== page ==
13. Just started my latest big Project: Trumpeter 1/200 Bismarck, before was the infamous Trumpeter 1/16 KT. I've wanted to build this model as it's a masterpiece in this scale and I've been very inspired by the impressive Bismarck and her history. Lots of people have already done some very nice builds. But here goes..... My first attempt at Naval, as everything before has been AFV, SCi-FI and Aircraft. Dry fit only....fit of parts is fantastic. More to come shortly.............
  14. In contrast to the GWH Victor kit I built earlier, this was a little bugger to put together. It was much older designed kit with lots of fit issues and the props were a nightmare as they broke as soon as you touched them. However I thought it would make a good East vs West picture with the Victor.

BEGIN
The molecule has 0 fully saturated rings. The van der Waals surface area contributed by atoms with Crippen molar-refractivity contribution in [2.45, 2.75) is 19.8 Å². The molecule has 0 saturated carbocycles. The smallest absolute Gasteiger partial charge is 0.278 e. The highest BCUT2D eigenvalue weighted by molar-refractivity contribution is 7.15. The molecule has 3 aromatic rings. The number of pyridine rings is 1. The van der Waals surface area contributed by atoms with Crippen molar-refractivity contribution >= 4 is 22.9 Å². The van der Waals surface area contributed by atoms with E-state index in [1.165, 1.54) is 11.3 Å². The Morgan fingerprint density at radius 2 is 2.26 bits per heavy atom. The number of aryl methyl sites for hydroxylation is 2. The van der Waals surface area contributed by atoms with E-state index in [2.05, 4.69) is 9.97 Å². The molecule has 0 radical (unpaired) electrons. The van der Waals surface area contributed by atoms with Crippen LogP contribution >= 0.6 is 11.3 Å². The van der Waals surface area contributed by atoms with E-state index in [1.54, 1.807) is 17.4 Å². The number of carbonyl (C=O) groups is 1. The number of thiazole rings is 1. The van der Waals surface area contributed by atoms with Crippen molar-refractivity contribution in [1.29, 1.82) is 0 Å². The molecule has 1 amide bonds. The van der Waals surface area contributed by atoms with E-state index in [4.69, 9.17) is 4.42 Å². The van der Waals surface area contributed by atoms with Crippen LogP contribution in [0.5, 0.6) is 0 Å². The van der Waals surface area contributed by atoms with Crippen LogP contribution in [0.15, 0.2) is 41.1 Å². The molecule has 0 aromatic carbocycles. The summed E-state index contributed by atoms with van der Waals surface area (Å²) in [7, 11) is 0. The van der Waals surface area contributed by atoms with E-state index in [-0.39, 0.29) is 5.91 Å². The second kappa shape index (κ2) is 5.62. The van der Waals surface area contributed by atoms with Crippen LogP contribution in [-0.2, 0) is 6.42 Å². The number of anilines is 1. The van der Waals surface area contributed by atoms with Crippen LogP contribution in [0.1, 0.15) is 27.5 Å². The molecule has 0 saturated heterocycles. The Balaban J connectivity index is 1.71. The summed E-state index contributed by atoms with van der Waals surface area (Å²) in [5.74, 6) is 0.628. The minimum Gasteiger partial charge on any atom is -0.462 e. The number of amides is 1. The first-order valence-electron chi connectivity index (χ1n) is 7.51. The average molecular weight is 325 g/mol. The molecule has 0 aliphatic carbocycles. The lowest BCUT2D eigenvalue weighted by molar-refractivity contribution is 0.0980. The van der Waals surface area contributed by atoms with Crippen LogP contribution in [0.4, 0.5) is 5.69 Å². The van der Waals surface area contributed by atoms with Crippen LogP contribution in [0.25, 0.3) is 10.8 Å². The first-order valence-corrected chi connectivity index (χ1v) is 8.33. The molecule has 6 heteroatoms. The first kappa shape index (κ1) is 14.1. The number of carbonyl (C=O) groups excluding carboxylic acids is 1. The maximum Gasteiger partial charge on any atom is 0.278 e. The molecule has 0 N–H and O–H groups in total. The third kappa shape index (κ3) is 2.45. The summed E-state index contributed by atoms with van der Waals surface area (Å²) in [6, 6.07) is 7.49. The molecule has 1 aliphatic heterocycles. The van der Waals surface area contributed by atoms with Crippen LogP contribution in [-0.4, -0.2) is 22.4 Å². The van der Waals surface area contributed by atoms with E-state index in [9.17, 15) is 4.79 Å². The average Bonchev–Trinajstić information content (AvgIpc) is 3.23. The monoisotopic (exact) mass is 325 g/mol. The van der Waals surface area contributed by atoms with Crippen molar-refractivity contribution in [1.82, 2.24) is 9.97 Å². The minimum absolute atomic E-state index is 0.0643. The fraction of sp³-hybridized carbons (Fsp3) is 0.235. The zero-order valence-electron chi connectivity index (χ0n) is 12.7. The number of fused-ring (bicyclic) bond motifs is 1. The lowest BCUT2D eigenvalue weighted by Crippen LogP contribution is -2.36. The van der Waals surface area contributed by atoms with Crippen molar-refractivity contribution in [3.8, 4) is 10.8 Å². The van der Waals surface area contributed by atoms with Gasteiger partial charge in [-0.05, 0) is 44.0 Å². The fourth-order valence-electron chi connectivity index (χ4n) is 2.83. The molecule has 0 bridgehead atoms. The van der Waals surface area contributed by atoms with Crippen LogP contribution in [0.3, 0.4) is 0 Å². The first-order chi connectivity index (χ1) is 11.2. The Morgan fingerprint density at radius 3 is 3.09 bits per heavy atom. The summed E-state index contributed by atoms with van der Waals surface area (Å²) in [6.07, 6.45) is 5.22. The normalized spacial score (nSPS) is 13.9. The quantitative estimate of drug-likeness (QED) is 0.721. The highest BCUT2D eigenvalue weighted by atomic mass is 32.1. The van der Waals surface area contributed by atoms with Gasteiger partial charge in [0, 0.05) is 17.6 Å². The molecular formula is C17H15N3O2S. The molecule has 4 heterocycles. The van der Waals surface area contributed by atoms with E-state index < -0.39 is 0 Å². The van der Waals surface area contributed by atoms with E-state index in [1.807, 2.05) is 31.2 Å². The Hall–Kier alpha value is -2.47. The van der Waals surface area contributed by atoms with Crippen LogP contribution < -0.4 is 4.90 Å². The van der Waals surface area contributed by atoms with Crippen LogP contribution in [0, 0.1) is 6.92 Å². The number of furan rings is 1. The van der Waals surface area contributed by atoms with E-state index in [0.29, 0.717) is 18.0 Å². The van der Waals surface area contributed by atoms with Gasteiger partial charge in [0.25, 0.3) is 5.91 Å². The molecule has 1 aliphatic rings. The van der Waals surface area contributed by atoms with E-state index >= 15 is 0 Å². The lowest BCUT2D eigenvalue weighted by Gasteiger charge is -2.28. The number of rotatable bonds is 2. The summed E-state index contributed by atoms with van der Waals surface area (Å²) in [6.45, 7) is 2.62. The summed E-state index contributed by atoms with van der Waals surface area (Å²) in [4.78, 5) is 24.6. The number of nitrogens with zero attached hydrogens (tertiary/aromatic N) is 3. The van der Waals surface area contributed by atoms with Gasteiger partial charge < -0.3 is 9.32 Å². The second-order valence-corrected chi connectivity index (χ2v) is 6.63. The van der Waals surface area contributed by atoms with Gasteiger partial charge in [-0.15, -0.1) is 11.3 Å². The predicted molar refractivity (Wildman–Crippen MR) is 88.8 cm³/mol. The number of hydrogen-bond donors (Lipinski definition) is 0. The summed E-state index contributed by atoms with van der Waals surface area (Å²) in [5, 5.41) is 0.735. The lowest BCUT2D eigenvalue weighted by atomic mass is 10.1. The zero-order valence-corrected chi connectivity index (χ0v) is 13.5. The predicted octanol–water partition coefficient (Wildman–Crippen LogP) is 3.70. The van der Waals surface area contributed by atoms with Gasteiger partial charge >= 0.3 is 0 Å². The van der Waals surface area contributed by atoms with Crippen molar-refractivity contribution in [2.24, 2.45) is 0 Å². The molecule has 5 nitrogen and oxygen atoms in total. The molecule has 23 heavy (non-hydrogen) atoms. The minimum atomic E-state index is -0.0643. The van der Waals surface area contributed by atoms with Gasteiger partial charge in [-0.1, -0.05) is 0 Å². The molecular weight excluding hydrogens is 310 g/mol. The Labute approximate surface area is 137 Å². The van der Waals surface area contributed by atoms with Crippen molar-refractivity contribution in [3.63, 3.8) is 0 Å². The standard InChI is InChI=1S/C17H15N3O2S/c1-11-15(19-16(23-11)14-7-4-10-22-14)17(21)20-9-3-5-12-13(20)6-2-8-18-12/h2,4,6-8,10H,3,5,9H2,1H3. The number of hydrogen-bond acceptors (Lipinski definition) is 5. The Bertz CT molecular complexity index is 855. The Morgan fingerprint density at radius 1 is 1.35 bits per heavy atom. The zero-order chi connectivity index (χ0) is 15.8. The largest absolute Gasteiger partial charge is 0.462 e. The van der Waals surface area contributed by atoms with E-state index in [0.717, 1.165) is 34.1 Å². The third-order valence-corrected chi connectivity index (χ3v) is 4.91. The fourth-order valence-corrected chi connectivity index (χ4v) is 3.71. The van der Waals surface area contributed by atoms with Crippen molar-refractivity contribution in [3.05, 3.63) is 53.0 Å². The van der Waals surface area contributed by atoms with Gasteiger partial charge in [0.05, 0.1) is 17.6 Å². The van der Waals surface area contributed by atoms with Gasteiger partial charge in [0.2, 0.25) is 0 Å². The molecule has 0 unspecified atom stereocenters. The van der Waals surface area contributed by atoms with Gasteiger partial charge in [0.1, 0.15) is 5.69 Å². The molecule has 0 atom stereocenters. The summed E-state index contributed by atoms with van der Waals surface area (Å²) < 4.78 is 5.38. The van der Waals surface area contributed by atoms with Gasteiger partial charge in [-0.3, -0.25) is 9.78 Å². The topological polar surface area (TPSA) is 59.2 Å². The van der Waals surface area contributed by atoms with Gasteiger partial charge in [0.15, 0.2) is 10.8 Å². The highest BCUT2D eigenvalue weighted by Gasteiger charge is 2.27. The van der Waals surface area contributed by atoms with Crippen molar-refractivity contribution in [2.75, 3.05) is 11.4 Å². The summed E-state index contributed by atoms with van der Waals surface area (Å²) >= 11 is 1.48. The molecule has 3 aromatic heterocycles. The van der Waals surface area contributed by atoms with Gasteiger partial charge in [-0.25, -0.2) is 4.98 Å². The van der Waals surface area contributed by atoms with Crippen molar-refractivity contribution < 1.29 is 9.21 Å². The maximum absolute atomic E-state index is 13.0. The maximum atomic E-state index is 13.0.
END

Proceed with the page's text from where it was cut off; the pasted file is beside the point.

15. Hello all. It's great seeing the variety of subjects being covered, both in terms of time and geographical coverage. For my entry I'm going with this kit; Hasegawa's 1/200 B738 Yes I know, another 737, not the most original of builds. However, you may have noticed that there were very few decals on display in that picture, and that is because I'm not going for the box scheme. Instead I'm using Draw Decal's offering to build a plane in the colours of everyone's favourite South African low-cost carrier. It's educational too! Not sure when I'll be able to start, but hopefully sometime in the coming week.
  16. New Trumpeter 1/200 HMS Hood

    The first delivery of Trumpeter's 1/200 scale HMS Hood model kit is due in this week! For full details, please see our newsletter.